W Feb 25 — Lev Manovich, “What Is New Media?,” from The Language of New Media; Lisa Gitelman, “New Media </Body>,” from Always Already New
F Feb 27 — [no lab — faculty/trustee retreat]

Week 7: Interactive fiction and game studies
M Mar 2 — Nick Montfort, “The Pleasure of the Text Adventure,” from Twisty Little Passages
W Mar 4 — Ian Bogost, “Procedural Rhetoric,” from Persuasive Games
F Mar 6 — Lab #5 — Video

Week 8: Peer-to-peer networks
M Mar 9 — Chris Anderson, “The Long Tail” (see also his blog)
W Mar 11 — Yochai Benkler, “Peer Production and Sharing” from The Wealth of Networks
F Mar 13 — [no lab — spring break]

M Mar 16 – F Mar 20 — Spring break

Week 9:  Networked structures of authority
M Mar 23 — Andrew Sullivan, “Why I Blog“; Jay Rosen, “Audience Atomization Overcome: Why the Internet Weakens the Authority of the Press“; Clay Shirky, “Newspapers and Thinking the Unthinkable
W Mar 25 — Stacy Schiff, “Know It All“; Marshall Poe, “The Hive
F Mar 27 — [no lab — Cesar Chavez day]

Week 10:  Ownership
M Mar 30 — Shane Ham and Robert D. Atkinson, “Napster and Online Piracy,” Charles W. Bailey, Jr., “Strong Copyright + DRM + Weak Net Neutrality = Digital Dystopia?
W Apr 1 — Tim Wu, “Does YouTube Really Have Legal Problems?,” Matt Zoller Seitz, “Copy Rites: YouTube vs. Kevin B. Lee
F Apr 3 — [lab cancelled — JB & KF out of town]

Week 11:  Social networking systems
M Apr 6 — Pew Internet & American Life Project, “Social Networking Websites and Teens,” danah boyd, “Facebook’s Privacy Trainwreck,” and Clive Thompson, “Brave New World of Digital Intimacy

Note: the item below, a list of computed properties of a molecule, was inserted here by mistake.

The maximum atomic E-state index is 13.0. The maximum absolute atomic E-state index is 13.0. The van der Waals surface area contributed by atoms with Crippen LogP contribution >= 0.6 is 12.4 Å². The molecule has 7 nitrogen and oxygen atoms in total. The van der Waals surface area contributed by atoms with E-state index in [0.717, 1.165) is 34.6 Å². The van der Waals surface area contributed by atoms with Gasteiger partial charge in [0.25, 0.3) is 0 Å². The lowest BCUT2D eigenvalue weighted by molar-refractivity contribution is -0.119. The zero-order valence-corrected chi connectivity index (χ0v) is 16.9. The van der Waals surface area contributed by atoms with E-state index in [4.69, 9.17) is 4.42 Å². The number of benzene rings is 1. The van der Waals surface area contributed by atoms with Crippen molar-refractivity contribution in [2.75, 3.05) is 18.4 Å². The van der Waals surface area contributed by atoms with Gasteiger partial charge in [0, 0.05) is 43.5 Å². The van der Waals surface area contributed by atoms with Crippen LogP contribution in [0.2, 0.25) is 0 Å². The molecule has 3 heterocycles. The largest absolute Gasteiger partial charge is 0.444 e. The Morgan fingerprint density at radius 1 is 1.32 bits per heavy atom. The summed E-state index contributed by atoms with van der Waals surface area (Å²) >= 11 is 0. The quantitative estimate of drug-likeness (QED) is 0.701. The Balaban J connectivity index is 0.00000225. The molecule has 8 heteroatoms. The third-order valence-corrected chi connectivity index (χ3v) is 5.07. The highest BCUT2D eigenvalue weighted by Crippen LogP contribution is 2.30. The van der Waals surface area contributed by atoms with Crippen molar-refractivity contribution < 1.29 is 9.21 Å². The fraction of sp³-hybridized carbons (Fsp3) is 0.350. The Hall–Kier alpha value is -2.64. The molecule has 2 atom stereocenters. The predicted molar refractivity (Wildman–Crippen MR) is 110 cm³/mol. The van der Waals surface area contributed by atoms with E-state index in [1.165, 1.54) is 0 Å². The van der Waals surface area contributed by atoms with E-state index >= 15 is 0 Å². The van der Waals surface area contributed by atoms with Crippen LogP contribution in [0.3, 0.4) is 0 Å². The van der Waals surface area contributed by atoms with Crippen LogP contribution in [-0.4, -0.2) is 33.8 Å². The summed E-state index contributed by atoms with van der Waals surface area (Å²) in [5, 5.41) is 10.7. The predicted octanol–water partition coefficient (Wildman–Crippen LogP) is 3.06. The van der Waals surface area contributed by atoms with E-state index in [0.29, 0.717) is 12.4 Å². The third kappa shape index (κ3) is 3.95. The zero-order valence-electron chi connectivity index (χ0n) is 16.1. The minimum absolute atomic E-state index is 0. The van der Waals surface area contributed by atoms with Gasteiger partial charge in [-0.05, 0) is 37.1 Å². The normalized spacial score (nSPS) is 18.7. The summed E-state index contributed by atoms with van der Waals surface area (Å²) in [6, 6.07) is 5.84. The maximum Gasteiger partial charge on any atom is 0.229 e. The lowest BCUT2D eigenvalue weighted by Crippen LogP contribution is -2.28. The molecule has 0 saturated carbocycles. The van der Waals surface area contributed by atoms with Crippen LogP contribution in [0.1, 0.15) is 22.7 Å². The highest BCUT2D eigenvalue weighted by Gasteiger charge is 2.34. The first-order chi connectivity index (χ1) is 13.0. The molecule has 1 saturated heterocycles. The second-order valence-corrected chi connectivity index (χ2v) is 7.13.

W Apr 8 — Pew Internet & American Life Project, “Adults and Social Network Websites,” Jarred Taylor, “Is FriendFeed Doomed?,” Michael Arrington, “FriendFeed, the Centralized Me, and Data Portability
F Apr 10 — Lab #6 — Sophie

Week 12:  Fan cultures and fan production
M Apr 13 — Henry Jenkins, “Quentin Tarantino’s Star Wars?: Digital Cinema, Media Convergence, and Participatory Culture” and “Why Heather Can Write
W Apr 15 — Sharon Cumberland, “Private Uses of Cyberspace: Women, Desire, and Fan Culture” ; also, read around in the journal Transformative Works and Cultures, Volume 1
F Apr 17 — Lab #7 — More Sophie; begin final project

Week 13:  New(ish) forms
M Apr 20 — Machinima: The Machinima FAQ, The X-Box Auteurs, This Spartan Life, Red vs. Blue
W Apr 22 — Second Life: deWinter and Vie, “Press Enter to ‘Say’: Using Second Life to Teach Critical Media Literacy“; Alexandra Alter, “Is This Man Cheating on His Wife?“; Steven E. Jones, “Second Life, Video Games, and the Social Text
F Apr 24 — Lab #8 — Final project work session

Week 14:  Your topics
M Apr 27 – W Apr 29 — your readings:
Memes — Bill Wasik, “My Crowd“; #amazonfail, reading 1, 2, 3, 4; Boyle-mania, reading 1, 2; monetizing memes: Farhad Manjoo, “I Can Has Internet Millions?
Evolution of web design — reading 1, 2
F May 1 — Lab #9 — Final project work session

Week 15:  Project presentations
M May 4 — Final project presentations
W May 6 — Final project presentations and conclusions